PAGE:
Whether you’re an Instagram aficionado, a Facebook scroller, or a compulsive email checker, you carry a world on your smartphone. How often have you seen travelers distracted by their phones at the expense of the here and now? Being able to find out when the next train leaves for Athens without having to get lost or ask for help are definite advantages of this interconnected age.
Yes, smartphones are convenient traveling companions, but do we need them? Your grandparents and parents traveled long before computers became pocket-sized, and they had grand adventures. Some of the best tales begin with, “I got lost.” Previous generations relied on their wits and the kindness of strangers to navigate new spaces.
When you finally get the chance to go on that long-planned vacation, with your partner, friend or alone, you should be able to relax, but also have fun. If you have a smartphone, you can avoid getting lost and wondering what you just ordered at the restaurant and that might make you feel safer. But, at the same time, if you take the mystery and happenstance out of traveling, are you having an adventure at all? Let’s see how you can benefit from leaving your smartphone behind (or at least turning it off) when you travel for leisure.
You can plan a trip, but you can’t plan an adventure. To embrace adventure, you have to be ok with the unexpected. With your smartphone, there is no spontaneity. You don’t have to wander around looking for your hotel or the restaurant you wanted to try because you can bail yourself out of trouble with your phone’s GPS.
However, adventures happen when you make a wrong turn and find an interesting shop or ask for directions and make a new friend. Maybe you’ll meet an owner of a small restaurant and try local, homemade, cuisine that is not offered in Yelp-reviewed restaurants. Maybe someone will even invite you to dinner in their house.
If you have your smartphone handy, you can visit a new place with a different language and culture without leaving your comfort zone. But, traveling is all about widening your horizons and doing something new, about learning. The only way to get a new experience with the culture is if you interact with locals and pay attention to your surroundings.
A Complete Detox
Many of us travel because we want to escape from our work and everyday troubles. A smartphone tethers you to your job and impedes your ability to live in the present moment.
Picture yourself sunbathing in a little piece of paradise that you’ve been planning to visit for about a year. You’ve got a drink with an umbrella in one hand and a novel in the other. You hear the sounds of the ocean lapping against the shore. All seems peaceful until your phone starts ringing.
The ringing jerks you back to reality. You think about your inbox overflowing with messages, people with snapchat spy, the document your coworker needs you to peruse, and the things your boss is going to task you with when you return. All of this can wait for you to finish your trip to paradise, but it’s robbing you of your relaxation.
Even if your job respects your right to an uninterrupted vacation, having your smartphone is still a distraction. Instead of listening to the flock of pelicans or appreciating the ocean breeze, you might find yourself scrolling through Facebook or checking the news.
It’s important to be able to sit and think without filling all your time with noise from the outside world. Being alone with your thoughts is healthy, and if your Twitter feed doesn’t fully enrapture you, you might notice the beautiful surprises that come with an evening at the beach: the pod of dolphins playing in the water and the sailboats in the distance.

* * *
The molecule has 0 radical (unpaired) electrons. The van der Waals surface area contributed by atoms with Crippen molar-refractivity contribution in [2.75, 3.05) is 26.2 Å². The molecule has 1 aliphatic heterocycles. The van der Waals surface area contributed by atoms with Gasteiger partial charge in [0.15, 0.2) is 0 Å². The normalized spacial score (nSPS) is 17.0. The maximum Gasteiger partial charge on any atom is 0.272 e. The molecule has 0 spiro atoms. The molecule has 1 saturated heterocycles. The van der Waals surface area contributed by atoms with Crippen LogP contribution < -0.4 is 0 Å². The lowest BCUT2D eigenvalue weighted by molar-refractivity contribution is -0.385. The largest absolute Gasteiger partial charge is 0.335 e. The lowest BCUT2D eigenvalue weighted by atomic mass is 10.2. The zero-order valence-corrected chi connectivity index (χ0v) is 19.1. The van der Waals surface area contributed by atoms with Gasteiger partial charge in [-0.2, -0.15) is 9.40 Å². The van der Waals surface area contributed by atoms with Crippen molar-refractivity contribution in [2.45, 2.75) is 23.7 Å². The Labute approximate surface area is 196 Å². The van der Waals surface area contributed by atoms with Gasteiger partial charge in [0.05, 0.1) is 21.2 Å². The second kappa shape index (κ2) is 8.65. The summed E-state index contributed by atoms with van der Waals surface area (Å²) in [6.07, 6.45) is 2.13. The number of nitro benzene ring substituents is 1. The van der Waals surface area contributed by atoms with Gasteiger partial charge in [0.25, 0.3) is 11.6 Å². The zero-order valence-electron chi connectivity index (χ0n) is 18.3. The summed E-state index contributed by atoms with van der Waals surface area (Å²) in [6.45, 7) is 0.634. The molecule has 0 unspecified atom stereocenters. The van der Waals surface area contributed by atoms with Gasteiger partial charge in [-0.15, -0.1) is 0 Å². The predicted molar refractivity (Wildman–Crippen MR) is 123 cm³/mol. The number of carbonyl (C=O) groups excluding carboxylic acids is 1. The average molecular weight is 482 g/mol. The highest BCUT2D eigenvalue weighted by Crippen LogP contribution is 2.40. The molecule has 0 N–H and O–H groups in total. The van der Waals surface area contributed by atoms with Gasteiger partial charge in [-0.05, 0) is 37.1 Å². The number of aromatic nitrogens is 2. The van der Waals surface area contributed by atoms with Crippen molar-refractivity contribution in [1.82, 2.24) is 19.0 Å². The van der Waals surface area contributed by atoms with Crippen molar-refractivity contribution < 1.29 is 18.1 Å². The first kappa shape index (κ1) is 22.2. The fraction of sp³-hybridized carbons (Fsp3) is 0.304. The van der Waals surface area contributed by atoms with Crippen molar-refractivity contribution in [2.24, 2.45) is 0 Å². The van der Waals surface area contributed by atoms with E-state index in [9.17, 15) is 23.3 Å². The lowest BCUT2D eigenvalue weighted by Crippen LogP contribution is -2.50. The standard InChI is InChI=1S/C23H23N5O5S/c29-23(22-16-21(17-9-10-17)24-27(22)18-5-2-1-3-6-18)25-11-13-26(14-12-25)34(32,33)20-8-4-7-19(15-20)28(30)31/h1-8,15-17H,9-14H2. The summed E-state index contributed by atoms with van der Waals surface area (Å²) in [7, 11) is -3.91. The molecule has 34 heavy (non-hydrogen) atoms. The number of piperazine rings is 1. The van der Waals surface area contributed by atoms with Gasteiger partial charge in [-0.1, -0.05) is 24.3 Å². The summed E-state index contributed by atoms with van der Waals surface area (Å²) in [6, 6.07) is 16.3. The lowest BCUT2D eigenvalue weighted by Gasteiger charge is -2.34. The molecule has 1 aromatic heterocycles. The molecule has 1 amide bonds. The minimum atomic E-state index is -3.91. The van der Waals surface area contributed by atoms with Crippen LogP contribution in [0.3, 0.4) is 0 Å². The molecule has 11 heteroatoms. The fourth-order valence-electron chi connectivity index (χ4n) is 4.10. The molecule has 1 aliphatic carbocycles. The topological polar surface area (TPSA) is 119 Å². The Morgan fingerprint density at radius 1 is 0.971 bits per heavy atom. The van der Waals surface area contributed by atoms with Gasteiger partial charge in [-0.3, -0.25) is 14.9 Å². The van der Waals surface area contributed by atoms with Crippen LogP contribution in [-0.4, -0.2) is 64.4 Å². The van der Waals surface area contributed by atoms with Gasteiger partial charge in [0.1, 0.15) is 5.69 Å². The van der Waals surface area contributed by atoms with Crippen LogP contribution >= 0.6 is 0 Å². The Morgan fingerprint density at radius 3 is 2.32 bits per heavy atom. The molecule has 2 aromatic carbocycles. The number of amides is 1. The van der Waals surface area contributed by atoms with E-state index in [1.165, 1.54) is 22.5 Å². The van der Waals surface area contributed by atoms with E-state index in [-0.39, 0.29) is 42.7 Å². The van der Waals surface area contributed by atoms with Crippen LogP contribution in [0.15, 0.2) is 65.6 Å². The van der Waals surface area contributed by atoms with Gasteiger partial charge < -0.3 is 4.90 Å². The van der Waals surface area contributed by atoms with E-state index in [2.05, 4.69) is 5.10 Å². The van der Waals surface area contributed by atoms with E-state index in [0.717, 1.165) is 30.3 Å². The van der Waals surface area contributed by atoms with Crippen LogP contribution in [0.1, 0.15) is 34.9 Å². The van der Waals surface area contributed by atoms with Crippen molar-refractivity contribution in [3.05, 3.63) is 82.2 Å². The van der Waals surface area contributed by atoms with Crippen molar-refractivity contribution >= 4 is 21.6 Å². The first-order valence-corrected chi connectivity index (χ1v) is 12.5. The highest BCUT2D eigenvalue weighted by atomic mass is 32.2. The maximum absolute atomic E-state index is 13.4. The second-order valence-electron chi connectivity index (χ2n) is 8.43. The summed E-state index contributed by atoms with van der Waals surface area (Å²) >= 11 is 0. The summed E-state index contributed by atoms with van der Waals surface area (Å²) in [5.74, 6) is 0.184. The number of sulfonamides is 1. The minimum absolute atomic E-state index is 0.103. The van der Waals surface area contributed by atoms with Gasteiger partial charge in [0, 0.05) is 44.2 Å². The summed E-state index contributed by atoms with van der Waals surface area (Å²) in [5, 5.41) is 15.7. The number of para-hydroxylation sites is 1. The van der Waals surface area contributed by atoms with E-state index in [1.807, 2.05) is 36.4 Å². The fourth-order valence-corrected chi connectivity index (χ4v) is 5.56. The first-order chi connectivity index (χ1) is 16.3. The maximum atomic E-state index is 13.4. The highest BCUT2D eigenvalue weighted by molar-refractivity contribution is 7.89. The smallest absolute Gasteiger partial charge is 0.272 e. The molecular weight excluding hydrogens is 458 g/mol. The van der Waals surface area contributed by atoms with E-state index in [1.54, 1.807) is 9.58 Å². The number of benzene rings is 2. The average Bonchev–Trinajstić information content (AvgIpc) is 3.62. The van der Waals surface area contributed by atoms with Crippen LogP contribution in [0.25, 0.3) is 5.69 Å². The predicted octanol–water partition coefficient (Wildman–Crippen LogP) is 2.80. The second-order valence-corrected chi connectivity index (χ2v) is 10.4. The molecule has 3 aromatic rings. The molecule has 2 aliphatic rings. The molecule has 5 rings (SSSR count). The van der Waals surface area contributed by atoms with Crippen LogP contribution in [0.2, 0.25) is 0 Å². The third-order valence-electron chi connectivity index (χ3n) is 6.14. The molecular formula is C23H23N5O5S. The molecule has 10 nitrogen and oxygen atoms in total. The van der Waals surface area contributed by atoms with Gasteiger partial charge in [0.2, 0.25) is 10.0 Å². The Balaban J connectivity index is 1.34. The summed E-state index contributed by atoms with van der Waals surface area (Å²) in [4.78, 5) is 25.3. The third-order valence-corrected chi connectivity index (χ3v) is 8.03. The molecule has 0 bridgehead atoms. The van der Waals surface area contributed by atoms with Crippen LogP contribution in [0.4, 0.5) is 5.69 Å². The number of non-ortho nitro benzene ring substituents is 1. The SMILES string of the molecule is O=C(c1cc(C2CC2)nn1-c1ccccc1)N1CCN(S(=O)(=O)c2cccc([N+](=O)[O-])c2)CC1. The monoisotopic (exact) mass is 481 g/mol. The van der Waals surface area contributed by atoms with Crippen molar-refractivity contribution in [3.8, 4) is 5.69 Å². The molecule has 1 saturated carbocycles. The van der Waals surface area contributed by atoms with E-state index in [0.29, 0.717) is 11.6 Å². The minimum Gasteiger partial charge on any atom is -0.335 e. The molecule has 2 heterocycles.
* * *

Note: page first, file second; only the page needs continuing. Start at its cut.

The Financial Aspect
Money can be a major stressor when you take a trip. You might save for months to budget for your accommodations, food, and travel. After you’ve done all that work, it would be amazing to enjoy the vacation away from it all, but sadly, it is sometimes impossible to disregard the financial matters: Is your wallet safe in your pocket? Did you forget to lock the room with all your possessions?
Relaxing as it may be, traveling presents its own set of financial risks. When you carry your smartphone, you add another one to the list: you have to worry about someone stealing it (especially if it’s the latest, most expensive, model). Another thing to think about is your online safety. Hackers love taking advantage of unsuspecting travelers using unsecured wireless Internet connections to check their bank accounts.
If you don’t have your phone with you, you’ll avoid the risk. Besides, you won’t have to spend more money to buy a travel package for your phone.
Traveler, Not a Tourist
When you plan a trip, it’s worth deciding whether you want to be a tourist or a traveler. We may use the words interchangeably, but the experiences of the tourist and the traveler are vastly different.
You can always spot a tourist. They don’t make an effort to blend in, and you’ll see them taking loads of photos and staring at maps. They’ll likely head for the comforts of restaurants like McDonald’s, and they enjoy the convenience of tour packages when they travel.
Travelers, on the other hand, work to be as inconspicuous as possible. Travelers still take pictures, and they’ll likely still seek out the must-see destinations, but they’ll blend into their surroundings. They try to communicate in the language of the place they’re visiting, and they seek the spots favored by locals over tourist traps.
There’s nothing inherently better about one or the other, but if you’d rather be a traveler than a tourist, leave your smartphone at home if the situation allows it. Follow your instincts, interact with the locals, learn some phrases in a new language, try food that you can’t pronounce from restaurants you’ve never heard of, and let the adventures begin!